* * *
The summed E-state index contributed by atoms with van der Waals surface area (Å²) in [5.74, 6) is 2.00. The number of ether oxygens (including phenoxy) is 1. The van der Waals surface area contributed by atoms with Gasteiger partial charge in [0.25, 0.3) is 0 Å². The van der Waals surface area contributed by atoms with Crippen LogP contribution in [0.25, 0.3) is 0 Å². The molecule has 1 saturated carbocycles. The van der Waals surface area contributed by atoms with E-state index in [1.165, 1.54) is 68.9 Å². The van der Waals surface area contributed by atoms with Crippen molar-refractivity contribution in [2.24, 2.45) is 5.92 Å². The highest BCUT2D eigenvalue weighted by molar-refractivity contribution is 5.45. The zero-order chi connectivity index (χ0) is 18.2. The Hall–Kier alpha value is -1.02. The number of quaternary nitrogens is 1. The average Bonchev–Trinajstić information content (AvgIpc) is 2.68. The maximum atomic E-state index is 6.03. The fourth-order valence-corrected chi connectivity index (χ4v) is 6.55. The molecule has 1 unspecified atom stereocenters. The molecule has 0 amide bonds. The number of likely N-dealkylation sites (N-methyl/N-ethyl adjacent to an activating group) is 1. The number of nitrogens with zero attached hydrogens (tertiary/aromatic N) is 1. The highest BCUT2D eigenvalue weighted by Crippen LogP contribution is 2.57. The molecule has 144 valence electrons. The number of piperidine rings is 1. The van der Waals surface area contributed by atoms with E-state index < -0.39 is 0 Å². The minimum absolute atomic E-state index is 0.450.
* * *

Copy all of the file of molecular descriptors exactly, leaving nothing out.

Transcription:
The summed E-state index contributed by atoms with van der Waals surface area (Å²) in [5.74, 6) is 2.00. The number of ether oxygens (including phenoxy) is 1. The van der Waals surface area contributed by atoms with Gasteiger partial charge in [0.25, 0.3) is 0 Å². The van der Waals surface area contributed by atoms with Crippen LogP contribution in [0.25, 0.3) is 0 Å². The molecule has 1 saturated carbocycles. The van der Waals surface area contributed by atoms with E-state index in [1.165, 1.54) is 68.9 Å². The van der Waals surface area contributed by atoms with Crippen molar-refractivity contribution in [2.24, 2.45) is 5.92 Å². The highest BCUT2D eigenvalue weighted by molar-refractivity contribution is 5.45. The zero-order chi connectivity index (χ0) is 18.2. The Hall–Kier alpha value is -1.02. The number of quaternary nitrogens is 1. The average Bonchev–Trinajstić information content (AvgIpc) is 2.68. The maximum atomic E-state index is 6.03. The fourth-order valence-corrected chi connectivity index (χ4v) is 6.55. The molecule has 1 unspecified atom stereocenters. The molecule has 0 amide bonds. The number of likely N-dealkylation sites (N-methyl/N-ethyl adjacent to an activating group) is 1. The number of nitrogens with zero attached hydrogens (tertiary/aromatic N) is 1. The highest BCUT2D eigenvalue weighted by Crippen LogP contribution is 2.57. The molecule has 144 valence electrons. The number of piperidine rings is 1. The van der Waals surface area contributed by atoms with E-state index < -0.39 is 0 Å². The minimum absolute atomic E-state index is 0.450.